1. It looks at the individual. I feel like there are a lot of diets out there that just make blanket generalizations for everything. “No one should eat meat,” for example, or, “all grains are bad,” or “all raw, all the time.” I think that’s ridiculous. Every person’s body is different. A food that makes one person food horrible may make someone else feel awesome, and that’s OK. This diet is all about finding the right foods for YOUR body.
2. The creators of the diet are firm believers in the power of food to improve learning disabilities and diseases. I believe they even serve on committees for autism research and things of that nature. This one is a big one with me, because I’ve seen it first hand. When my brother has aspartame he is a crazy animal…its amazing, but also scary, how one ingredient can have such an affect.
3. Recipes. As someone who did not really cook before starting this diet, I needed recipes. And there are lots of them. The book I have has over 200 and they have a second book, as well as a blog they update fairly regularly with new recipes. And you know what? Every single one I’ve tried (and that’s a lot) has worked well. There’s been a few I didn’t enjoy, but that has more to do with my personal taste preference than anything wrong with the recipe. One major perk in my book is that many of the recipes are Asian-inspired…yum yum. The book also has descriptions of spices, definitions of cooking techniques, etc. As a cooking novice, that info is super helpful!

The one thing that has been a tad frustrating is they leave a lot unsaid. For example, they advise leaving all flours out until the elimination phase, but didn’t explain why. This had me puzzled for quite a while, because if I could eat rice, why couldn’t I eat rice flour? They do have a facebook page, but are not the quickest in responding, so I ended up having to go find some of that info for myself. There are also a few discrepancies throughout the food lists for each phase. Like, in the cookbook there is a phase 1 recipe calling for mushrooms, but then the website says to keep mushrooms out until a later phase.  I’ve seen only a few of these and I think they probably occur as the diet has been revised over the years. Really not a big deal once you get the hang of it.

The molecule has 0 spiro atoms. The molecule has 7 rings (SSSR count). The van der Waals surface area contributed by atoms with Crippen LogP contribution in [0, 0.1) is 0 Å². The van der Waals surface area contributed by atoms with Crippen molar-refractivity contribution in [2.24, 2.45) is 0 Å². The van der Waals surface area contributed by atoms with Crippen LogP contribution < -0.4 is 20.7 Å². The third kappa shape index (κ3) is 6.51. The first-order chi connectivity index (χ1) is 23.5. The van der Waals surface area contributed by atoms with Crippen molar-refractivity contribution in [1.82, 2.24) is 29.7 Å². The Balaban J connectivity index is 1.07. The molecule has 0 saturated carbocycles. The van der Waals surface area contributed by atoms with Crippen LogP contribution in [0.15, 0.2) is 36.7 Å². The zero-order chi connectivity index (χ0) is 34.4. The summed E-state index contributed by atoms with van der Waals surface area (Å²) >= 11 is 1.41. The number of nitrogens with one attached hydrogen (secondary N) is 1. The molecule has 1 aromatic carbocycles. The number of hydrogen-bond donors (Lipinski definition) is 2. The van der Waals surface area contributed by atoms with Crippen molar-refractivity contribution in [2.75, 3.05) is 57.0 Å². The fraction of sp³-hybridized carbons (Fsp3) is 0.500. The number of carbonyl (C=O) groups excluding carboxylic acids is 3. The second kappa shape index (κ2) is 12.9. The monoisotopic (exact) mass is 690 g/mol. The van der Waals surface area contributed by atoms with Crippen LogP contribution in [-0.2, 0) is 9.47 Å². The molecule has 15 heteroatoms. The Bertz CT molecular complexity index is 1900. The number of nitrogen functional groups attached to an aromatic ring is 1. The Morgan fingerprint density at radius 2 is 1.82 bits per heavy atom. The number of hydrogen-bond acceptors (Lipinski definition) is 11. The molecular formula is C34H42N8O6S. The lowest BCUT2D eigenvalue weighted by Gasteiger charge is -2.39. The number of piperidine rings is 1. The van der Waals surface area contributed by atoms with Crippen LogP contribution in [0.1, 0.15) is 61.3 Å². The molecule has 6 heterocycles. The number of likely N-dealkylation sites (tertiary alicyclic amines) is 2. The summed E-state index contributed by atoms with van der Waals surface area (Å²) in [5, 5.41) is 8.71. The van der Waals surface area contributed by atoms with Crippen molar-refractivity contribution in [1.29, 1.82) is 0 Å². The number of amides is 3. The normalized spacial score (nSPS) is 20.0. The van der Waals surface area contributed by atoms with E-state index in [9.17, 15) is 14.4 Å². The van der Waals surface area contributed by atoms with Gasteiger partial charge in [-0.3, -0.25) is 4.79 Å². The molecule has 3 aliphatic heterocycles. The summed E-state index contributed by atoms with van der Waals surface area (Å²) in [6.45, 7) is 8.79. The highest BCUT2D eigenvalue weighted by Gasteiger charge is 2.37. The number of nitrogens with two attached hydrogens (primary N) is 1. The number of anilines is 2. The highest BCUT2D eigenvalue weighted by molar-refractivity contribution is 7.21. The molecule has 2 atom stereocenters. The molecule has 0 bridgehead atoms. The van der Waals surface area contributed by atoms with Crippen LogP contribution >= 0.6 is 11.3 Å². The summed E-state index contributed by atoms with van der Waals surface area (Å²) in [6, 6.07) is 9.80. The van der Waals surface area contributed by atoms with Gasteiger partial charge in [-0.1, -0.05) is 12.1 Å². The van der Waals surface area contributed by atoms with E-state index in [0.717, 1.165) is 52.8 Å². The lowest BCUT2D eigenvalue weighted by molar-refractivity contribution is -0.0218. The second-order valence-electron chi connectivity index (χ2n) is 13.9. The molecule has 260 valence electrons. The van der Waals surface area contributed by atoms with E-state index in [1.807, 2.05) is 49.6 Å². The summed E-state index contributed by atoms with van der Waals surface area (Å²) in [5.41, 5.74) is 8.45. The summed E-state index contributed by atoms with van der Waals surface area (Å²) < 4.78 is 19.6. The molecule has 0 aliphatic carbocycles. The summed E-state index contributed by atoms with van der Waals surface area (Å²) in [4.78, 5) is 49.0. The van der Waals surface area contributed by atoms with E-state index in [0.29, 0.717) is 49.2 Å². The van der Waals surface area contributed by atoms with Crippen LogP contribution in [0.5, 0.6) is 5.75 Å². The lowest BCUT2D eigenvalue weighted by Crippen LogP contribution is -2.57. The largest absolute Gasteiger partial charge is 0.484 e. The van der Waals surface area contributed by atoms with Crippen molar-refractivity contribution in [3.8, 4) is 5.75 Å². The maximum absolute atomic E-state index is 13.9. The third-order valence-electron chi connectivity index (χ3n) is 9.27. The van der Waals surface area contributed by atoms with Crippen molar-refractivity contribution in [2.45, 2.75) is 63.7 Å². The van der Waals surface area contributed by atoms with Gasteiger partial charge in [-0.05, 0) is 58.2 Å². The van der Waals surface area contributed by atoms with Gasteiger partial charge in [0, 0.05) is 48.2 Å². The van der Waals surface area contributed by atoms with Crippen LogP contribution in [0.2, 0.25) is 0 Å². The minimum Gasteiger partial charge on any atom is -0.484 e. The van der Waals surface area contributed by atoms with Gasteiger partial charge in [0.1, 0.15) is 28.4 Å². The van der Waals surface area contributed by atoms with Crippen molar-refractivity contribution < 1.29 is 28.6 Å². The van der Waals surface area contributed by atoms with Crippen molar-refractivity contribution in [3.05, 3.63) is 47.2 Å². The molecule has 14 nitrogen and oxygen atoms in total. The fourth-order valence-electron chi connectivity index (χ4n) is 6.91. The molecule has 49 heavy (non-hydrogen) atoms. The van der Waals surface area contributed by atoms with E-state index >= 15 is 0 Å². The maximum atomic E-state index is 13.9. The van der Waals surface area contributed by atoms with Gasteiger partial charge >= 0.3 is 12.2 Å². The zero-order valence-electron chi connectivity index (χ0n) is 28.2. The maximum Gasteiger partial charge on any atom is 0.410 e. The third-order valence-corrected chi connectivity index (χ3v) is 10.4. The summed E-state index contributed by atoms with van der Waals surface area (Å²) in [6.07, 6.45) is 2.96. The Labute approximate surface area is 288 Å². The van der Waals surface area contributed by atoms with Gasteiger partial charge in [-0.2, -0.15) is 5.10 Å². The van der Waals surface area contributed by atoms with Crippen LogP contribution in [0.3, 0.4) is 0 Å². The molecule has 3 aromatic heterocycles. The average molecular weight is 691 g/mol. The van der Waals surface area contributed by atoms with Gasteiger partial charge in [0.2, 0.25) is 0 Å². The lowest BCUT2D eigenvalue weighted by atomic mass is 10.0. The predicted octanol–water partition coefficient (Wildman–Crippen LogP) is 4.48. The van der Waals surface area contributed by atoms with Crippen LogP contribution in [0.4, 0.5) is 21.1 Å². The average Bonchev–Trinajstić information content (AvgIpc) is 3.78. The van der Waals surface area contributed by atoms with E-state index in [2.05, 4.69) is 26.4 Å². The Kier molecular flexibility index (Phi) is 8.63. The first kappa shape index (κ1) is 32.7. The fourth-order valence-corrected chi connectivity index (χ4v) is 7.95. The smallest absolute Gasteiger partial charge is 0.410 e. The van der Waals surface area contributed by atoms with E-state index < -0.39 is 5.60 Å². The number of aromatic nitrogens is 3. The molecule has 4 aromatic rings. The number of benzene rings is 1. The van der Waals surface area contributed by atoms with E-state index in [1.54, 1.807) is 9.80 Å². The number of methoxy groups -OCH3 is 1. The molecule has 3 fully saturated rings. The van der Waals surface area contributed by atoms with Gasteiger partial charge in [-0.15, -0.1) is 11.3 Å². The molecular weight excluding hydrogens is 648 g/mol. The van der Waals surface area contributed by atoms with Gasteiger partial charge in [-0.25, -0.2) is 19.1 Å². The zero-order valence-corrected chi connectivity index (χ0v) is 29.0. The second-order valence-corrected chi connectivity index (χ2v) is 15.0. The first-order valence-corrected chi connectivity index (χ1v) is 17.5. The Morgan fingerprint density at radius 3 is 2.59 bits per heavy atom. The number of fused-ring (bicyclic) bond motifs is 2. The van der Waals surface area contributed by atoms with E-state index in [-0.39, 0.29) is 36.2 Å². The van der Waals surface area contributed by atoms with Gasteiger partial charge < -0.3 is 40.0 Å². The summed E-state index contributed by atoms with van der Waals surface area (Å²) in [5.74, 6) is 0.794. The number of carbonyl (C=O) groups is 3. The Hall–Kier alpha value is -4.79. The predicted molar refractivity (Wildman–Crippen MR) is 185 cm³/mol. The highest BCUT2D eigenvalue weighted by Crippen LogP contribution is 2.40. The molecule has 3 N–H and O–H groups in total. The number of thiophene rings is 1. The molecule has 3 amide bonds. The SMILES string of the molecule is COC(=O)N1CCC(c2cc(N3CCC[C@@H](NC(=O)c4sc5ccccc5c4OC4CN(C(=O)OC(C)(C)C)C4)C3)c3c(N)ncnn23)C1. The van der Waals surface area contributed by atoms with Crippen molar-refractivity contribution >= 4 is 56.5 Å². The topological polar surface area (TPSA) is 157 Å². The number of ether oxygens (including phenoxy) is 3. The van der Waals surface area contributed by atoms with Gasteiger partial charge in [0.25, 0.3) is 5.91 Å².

Well, I still have more to say because I have not yet talked about the changes I’ve personally experienced. But I’ll have to save that for another day. So, until next time…

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If you and I are friends on facebook, you’ve probably noticed a myriad of posts about the elimination diet I’ve been doing. In retrospect I wish I had thought to blog throughout the whole process, but I’m just not that consistent of a blogger.

With that said, a few friends have been asking questions about my diet: why I’m doing it, how long it lasts, how I’m feeling, etc. I’ve been wanting to write a post anyway, so I figured I might as well answer the questions here, so I can refer people to something when they ask.

There were many, many things that lead me to doing an elimination diet. So many that they’re all jumbled up in my head and I’m not even sure what order they happened anymore. But I know the first thing was that I was just getting tired of the pain… headaches, joint paint, back pain, etc. every.single.day. And digestive issues, low energy and fatigue as well. With Cerebral Palsy, some of this is inevitable and I know that, but it was getting worse and I was tired of it. I also knew these things would probably get worse as I got older and that scared me. A lot. So much that I didn’t really want to get any older – not a cool thought to have at only 27. But I didn’t know what I could do about it.

A little while later my sister and I watched a documentary called “Fat, Sick & Nearly Dead.” Despite the name, its actually very inspiring. I liked it so much I recommended it to a friend, who started doing a modified version of the juice fast in the film. She told me she felt a lot better and encouraged me to give it a try as well. So I did.

Within a month or two of drinking at least one green smoothie a day (plus solid food… I wasn’t going the fasting route), my digestive issues started to improve, I had fewer headaches and was feeling a lot better. Better but still not great. Then one day I stumbled across another documentary called “Food Matters.” It is AMAZING folks. The basic premise is that, if used correctly, food is medicine and can solve all kinds of medical problems, even cancer and autoimmune disorders.

That’s what did it. I had toyed with the idea of an elimination diet for a while, but I was nervous for a lot of reasons – that I couldn’t keep it up, it might be too expensive, etc. My biggest fear about it was that I’d end being sensitive to a ton of stuff and never able to eat normally again. But after hearing the amazing stories from the documentary, I didn’t really care about any of that and just got excited about the positive stuff that could happen.

I could say more, but I’m getting sleepy. Plus, this post is already long enough. So I’ll save the specifics of the diet for another post. In the meantime, if you have not seen them please watch “Fat, Sick & Nearly Dead” and “Food Matters.” They are both streaming on Netflix. If documentaries aren’t your thing… watch them anyway! Just trust me on this one.